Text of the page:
With employers increasingly looking at skills rather than qualifications, vocational education can, in many fields, be just as valuable as a university degree. If you’re looking for a way to build your skills and reach your career dreams, then a vocational education could be worth much more than you think!
Definition – Vocational Education
Instruction intended to equip persons for industrial or commercial occupations. It may be obtained either formally in trade schools, technical secondary schools, or in on-the-job training programs or, more informally, by picking up the necessary skills on the job. Source: Encyclopaedia Brittanica
Vocational education is generally practical in nature, providing you with the education and training you need for specific jobs or careers. In some instances, these courses also allow you to continue your studies at a higher level, by giving you access to degree programmes at technical universities (ie. Universities of Technology).
Vocational courses are available in a wide variety of fields, ranging from tourism and hospitality to engineering, beauty therapy, computers, and childhood development, to name but a few.
What are the advantages of vocational education?
- It’s cost effective: With the price of university education increasing, more and more students are turning to vocational education as an affordable alternative. You can do a number of vocational education courses for the same price as one university degree.
- It’s career-specific: Vocational courses are a particularly good choice if you know exactly which career you are interested in. Instead of starting with a broad array of subjects, they allow you to immediately start studying in areas that are specific to your chosen field. For example, if you know that you want to be a motor mechanic, then you can go straight into a specialised motor mechanic course.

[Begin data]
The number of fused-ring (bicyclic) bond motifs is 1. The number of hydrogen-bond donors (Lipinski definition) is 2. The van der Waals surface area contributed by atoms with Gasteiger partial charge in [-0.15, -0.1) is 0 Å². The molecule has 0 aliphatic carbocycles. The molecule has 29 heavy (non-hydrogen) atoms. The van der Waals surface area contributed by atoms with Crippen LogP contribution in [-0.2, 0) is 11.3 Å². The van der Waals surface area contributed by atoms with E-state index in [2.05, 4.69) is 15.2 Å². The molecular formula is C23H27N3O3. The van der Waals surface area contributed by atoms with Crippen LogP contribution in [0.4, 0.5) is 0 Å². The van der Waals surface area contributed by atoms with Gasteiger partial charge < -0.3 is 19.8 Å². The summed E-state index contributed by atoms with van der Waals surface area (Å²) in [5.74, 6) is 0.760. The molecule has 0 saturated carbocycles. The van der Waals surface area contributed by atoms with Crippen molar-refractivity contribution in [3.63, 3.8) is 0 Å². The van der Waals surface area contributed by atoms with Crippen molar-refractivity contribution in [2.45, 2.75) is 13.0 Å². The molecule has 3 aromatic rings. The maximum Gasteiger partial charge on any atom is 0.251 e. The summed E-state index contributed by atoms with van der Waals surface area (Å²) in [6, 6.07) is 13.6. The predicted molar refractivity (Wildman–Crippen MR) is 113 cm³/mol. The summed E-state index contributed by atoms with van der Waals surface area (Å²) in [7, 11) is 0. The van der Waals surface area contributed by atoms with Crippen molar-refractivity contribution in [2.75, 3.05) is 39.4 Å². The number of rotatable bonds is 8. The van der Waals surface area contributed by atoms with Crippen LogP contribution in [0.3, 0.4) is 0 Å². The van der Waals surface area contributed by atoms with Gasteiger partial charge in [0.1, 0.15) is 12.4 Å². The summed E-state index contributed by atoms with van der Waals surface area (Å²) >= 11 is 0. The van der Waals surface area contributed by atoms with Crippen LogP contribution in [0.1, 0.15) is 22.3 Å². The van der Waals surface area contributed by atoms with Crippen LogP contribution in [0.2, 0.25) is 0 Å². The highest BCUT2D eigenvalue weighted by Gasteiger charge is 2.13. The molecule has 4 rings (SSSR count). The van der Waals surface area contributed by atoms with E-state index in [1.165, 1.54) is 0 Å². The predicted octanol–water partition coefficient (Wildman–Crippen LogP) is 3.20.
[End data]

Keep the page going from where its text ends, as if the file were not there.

- It’s flexible: In many instances, vocational courses do not restrict you to a rigid schedule of attending classes every day. If you choose to study your course through a distance learning college, then you will have the freedom to study in your own time, and can even find opportunities to put your skills into practice with part-time jobs, workshops or volunteering.
- It’s practical: There are a number of fields where practical experience is viewed as more valuable than qualifications. In hands-on fields such as these, employers would prefer to hire a candidate who can walk in and start being productive immediately, rather than having to spend time and money on training. Some examples of these type of careers include IT technicians, boilermakers, Millwrights, beauty therapists and childcare workers.
What is a vocational education worth to employers?
In South Africa, a lack of key skills is a constant cause of concern for employers. In a 2016 report by the City and Guilds Group, which surveyed more than 8000 respondents including CEOs, middle managers, and employees from four countries, it was found that 82% of South African respondents believed that skills gaps were present in their organisation. Employers are therefore increasingly seeking candidates who have the hands-on skills needed to fill these gaps.
Meanwhile, South Africa’s government has recognised that vocational education plays a crucial role in providing education for millions, and developing the skills needed to align the country with international standards.
There is a common stereotype that vocational education is a lesser form of education than a university degree, but this simply isn’t true. Employers and government both view it as a valuable alternative, and you should too!
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